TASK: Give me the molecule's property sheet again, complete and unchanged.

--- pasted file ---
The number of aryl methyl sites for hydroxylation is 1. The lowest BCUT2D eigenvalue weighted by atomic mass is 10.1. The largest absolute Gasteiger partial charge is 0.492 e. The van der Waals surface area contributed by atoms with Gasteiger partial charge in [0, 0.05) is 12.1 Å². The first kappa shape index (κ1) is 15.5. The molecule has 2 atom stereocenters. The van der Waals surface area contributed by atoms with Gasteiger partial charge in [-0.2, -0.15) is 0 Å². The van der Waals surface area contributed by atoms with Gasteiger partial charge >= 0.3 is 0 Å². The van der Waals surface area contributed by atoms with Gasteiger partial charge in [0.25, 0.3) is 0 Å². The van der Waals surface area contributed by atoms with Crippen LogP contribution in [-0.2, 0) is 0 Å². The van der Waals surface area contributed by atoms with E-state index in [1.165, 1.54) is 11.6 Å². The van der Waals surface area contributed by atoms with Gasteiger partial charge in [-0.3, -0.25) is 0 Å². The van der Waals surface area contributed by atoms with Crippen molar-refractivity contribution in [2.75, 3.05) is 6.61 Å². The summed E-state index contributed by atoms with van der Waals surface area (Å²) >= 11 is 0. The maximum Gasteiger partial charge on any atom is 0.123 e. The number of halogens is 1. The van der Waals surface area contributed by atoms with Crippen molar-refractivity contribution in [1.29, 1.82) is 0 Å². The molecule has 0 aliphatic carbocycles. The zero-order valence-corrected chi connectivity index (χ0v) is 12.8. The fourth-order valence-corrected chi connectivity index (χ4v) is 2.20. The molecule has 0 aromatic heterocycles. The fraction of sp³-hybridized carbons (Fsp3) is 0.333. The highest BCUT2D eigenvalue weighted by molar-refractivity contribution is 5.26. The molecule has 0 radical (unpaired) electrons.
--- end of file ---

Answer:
The number of aryl methyl sites for hydroxylation is 1. The lowest BCUT2D eigenvalue weighted by atomic mass is 10.1. The largest absolute Gasteiger partial charge is 0.492 e. The van der Waals surface area contributed by atoms with Gasteiger partial charge in [0, 0.05) is 12.1 Å². The first kappa shape index (κ1) is 15.5. The molecule has 2 atom stereocenters. The van der Waals surface area contributed by atoms with Gasteiger partial charge in [-0.2, -0.15) is 0 Å². The van der Waals surface area contributed by atoms with Gasteiger partial charge >= 0.3 is 0 Å². The van der Waals surface area contributed by atoms with Gasteiger partial charge in [0.25, 0.3) is 0 Å². The van der Waals surface area contributed by atoms with Crippen LogP contribution in [-0.2, 0) is 0 Å². The van der Waals surface area contributed by atoms with E-state index in [1.165, 1.54) is 11.6 Å². The van der Waals surface area contributed by atoms with Gasteiger partial charge in [-0.3, -0.25) is 0 Å². The van der Waals surface area contributed by atoms with Crippen molar-refractivity contribution in [2.75, 3.05) is 6.61 Å². The summed E-state index contributed by atoms with van der Waals surface area (Å²) >= 11 is 0. The maximum Gasteiger partial charge on any atom is 0.123 e. The number of halogens is 1. The van der Waals surface area contributed by atoms with Crippen molar-refractivity contribution in [1.29, 1.82) is 0 Å². The molecule has 0 aliphatic carbocycles. The zero-order valence-corrected chi connectivity index (χ0v) is 12.8. The fourth-order valence-corrected chi connectivity index (χ4v) is 2.20. The molecule has 0 aromatic heterocycles. The fraction of sp³-hybridized carbons (Fsp3) is 0.333. The highest BCUT2D eigenvalue weighted by molar-refractivity contribution is 5.26. The molecule has 0 radical (unpaired) electrons.